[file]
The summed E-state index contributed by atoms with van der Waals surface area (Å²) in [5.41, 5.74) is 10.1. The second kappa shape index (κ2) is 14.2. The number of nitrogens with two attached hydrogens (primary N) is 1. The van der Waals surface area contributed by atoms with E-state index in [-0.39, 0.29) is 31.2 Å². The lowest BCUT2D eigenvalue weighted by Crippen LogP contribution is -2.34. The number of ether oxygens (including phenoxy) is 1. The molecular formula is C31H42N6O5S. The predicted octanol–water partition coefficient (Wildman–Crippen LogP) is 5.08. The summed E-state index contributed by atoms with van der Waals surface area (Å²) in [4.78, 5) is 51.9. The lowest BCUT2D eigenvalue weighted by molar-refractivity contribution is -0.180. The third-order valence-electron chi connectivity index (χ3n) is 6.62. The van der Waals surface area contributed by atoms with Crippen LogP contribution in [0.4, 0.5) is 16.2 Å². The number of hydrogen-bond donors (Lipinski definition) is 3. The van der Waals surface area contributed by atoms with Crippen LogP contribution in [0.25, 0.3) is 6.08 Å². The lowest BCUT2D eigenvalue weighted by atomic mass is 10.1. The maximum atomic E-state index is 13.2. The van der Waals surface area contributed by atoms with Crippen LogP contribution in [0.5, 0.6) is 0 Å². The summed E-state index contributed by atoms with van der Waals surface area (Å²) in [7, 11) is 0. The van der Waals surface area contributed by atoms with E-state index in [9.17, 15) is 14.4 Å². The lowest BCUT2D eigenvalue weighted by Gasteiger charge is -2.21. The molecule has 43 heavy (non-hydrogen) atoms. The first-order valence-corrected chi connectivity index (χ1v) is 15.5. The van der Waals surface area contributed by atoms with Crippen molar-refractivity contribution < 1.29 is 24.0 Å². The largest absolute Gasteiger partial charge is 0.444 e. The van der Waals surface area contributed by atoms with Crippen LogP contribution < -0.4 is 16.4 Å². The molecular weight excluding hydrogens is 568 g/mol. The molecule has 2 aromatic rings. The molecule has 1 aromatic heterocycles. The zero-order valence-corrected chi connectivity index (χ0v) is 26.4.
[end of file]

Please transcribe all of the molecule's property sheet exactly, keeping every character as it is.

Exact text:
The summed E-state index contributed by atoms with van der Waals surface area (Å²) in [5.41, 5.74) is 10.1. The second kappa shape index (κ2) is 14.2. The number of nitrogens with two attached hydrogens (primary N) is 1. The van der Waals surface area contributed by atoms with E-state index in [-0.39, 0.29) is 31.2 Å². The lowest BCUT2D eigenvalue weighted by Crippen LogP contribution is -2.34. The number of ether oxygens (including phenoxy) is 1. The molecular formula is C31H42N6O5S. The predicted octanol–water partition coefficient (Wildman–Crippen LogP) is 5.08. The summed E-state index contributed by atoms with van der Waals surface area (Å²) in [4.78, 5) is 51.9. The lowest BCUT2D eigenvalue weighted by molar-refractivity contribution is -0.180. The third-order valence-electron chi connectivity index (χ3n) is 6.62. The van der Waals surface area contributed by atoms with Crippen LogP contribution in [0.4, 0.5) is 16.2 Å². The number of hydrogen-bond donors (Lipinski definition) is 3. The van der Waals surface area contributed by atoms with Crippen LogP contribution in [0.25, 0.3) is 6.08 Å². The lowest BCUT2D eigenvalue weighted by atomic mass is 10.1. The maximum atomic E-state index is 13.2. The van der Waals surface area contributed by atoms with Crippen LogP contribution in [0.5, 0.6) is 0 Å². The summed E-state index contributed by atoms with van der Waals surface area (Å²) in [7, 11) is 0. The van der Waals surface area contributed by atoms with E-state index in [9.17, 15) is 14.4 Å². The lowest BCUT2D eigenvalue weighted by Gasteiger charge is -2.21. The molecule has 43 heavy (non-hydrogen) atoms. The first-order valence-corrected chi connectivity index (χ1v) is 15.5. The van der Waals surface area contributed by atoms with Crippen molar-refractivity contribution < 1.29 is 24.0 Å². The largest absolute Gasteiger partial charge is 0.444 e. The van der Waals surface area contributed by atoms with Crippen LogP contribution < -0.4 is 16.4 Å². The molecular weight excluding hydrogens is 568 g/mol. The molecule has 2 aromatic rings. The molecule has 1 aromatic heterocycles. The zero-order valence-corrected chi connectivity index (χ0v) is 26.4.